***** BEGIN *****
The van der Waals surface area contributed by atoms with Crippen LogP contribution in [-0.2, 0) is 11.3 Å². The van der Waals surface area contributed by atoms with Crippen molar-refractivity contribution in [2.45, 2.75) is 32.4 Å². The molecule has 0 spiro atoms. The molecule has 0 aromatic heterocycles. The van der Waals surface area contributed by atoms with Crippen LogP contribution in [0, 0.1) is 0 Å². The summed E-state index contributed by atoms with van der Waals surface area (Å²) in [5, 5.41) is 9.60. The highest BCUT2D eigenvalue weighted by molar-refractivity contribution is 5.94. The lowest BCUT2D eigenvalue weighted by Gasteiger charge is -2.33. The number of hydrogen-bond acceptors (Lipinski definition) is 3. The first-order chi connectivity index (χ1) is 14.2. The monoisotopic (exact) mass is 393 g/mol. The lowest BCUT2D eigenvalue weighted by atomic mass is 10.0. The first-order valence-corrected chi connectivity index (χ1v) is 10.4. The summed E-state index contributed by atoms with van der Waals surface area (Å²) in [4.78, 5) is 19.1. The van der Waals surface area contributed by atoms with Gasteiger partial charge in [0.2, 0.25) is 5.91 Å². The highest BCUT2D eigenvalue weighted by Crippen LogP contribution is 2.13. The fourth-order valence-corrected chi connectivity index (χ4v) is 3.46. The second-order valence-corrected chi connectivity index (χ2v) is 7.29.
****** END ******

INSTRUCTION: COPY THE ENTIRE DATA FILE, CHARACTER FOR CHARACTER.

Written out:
The van der Waals surface area contributed by atoms with Crippen LogP contribution in [-0.2, 0) is 11.3 Å². The van der Waals surface area contributed by atoms with Crippen molar-refractivity contribution in [2.45, 2.75) is 32.4 Å². The molecule has 0 spiro atoms. The molecule has 0 aromatic heterocycles. The van der Waals surface area contributed by atoms with Crippen LogP contribution in [0, 0.1) is 0 Å². The summed E-state index contributed by atoms with van der Waals surface area (Å²) in [5, 5.41) is 9.60. The highest BCUT2D eigenvalue weighted by molar-refractivity contribution is 5.94. The lowest BCUT2D eigenvalue weighted by Gasteiger charge is -2.33. The number of hydrogen-bond acceptors (Lipinski definition) is 3. The first-order chi connectivity index (χ1) is 14.2. The monoisotopic (exact) mass is 393 g/mol. The lowest BCUT2D eigenvalue weighted by atomic mass is 10.0. The first-order valence-corrected chi connectivity index (χ1v) is 10.4. The summed E-state index contributed by atoms with van der Waals surface area (Å²) in [4.78, 5) is 19.1. The van der Waals surface area contributed by atoms with Gasteiger partial charge in [0.2, 0.25) is 5.91 Å². The highest BCUT2D eigenvalue weighted by Crippen LogP contribution is 2.13. The fourth-order valence-corrected chi connectivity index (χ4v) is 3.46. The second-order valence-corrected chi connectivity index (χ2v) is 7.29.